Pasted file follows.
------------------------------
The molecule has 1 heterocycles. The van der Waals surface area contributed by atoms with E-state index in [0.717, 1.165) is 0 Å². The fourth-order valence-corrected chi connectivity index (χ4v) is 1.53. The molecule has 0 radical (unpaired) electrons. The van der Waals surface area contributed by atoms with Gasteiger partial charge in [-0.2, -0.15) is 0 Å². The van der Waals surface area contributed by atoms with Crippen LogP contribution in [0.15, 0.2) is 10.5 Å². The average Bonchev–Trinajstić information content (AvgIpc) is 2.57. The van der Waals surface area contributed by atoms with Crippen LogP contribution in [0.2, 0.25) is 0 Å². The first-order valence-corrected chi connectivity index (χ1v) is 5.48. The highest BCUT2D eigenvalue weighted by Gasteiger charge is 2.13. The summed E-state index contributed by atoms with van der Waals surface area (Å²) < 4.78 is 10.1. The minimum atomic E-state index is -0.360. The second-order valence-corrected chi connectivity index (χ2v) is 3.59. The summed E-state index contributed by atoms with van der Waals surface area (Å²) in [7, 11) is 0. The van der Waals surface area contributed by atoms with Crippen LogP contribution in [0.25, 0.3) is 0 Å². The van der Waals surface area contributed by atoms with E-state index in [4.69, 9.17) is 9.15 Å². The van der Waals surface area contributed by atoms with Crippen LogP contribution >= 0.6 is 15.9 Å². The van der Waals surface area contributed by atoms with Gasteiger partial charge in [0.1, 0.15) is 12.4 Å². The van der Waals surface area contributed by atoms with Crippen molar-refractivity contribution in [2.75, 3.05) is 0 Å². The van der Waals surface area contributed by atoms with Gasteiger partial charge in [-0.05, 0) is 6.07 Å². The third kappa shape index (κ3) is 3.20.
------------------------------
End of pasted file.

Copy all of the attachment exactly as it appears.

The molecule has 1 heterocycles. The van der Waals surface area contributed by atoms with E-state index in [0.717, 1.165) is 0 Å². The fourth-order valence-corrected chi connectivity index (χ4v) is 1.53. The molecule has 0 radical (unpaired) electrons. The van der Waals surface area contributed by atoms with Gasteiger partial charge in [-0.2, -0.15) is 0 Å². The van der Waals surface area contributed by atoms with Crippen LogP contribution in [0.15, 0.2) is 10.5 Å². The average Bonchev–Trinajstić information content (AvgIpc) is 2.57. The van der Waals surface area contributed by atoms with Crippen LogP contribution in [0.2, 0.25) is 0 Å². The first-order valence-corrected chi connectivity index (χ1v) is 5.48. The highest BCUT2D eigenvalue weighted by Gasteiger charge is 2.13. The summed E-state index contributed by atoms with van der Waals surface area (Å²) < 4.78 is 10.1. The minimum atomic E-state index is -0.360. The second-order valence-corrected chi connectivity index (χ2v) is 3.59. The summed E-state index contributed by atoms with van der Waals surface area (Å²) in [7, 11) is 0. The van der Waals surface area contributed by atoms with Crippen LogP contribution in [0.25, 0.3) is 0 Å². The van der Waals surface area contributed by atoms with E-state index in [4.69, 9.17) is 9.15 Å². The van der Waals surface area contributed by atoms with Crippen LogP contribution >= 0.6 is 15.9 Å². The van der Waals surface area contributed by atoms with Gasteiger partial charge in [0.1, 0.15) is 12.4 Å². The van der Waals surface area contributed by atoms with Crippen molar-refractivity contribution in [2.75, 3.05) is 0 Å². The van der Waals surface area contributed by atoms with Gasteiger partial charge in [-0.05, 0) is 6.07 Å². The third kappa shape index (κ3) is 3.20.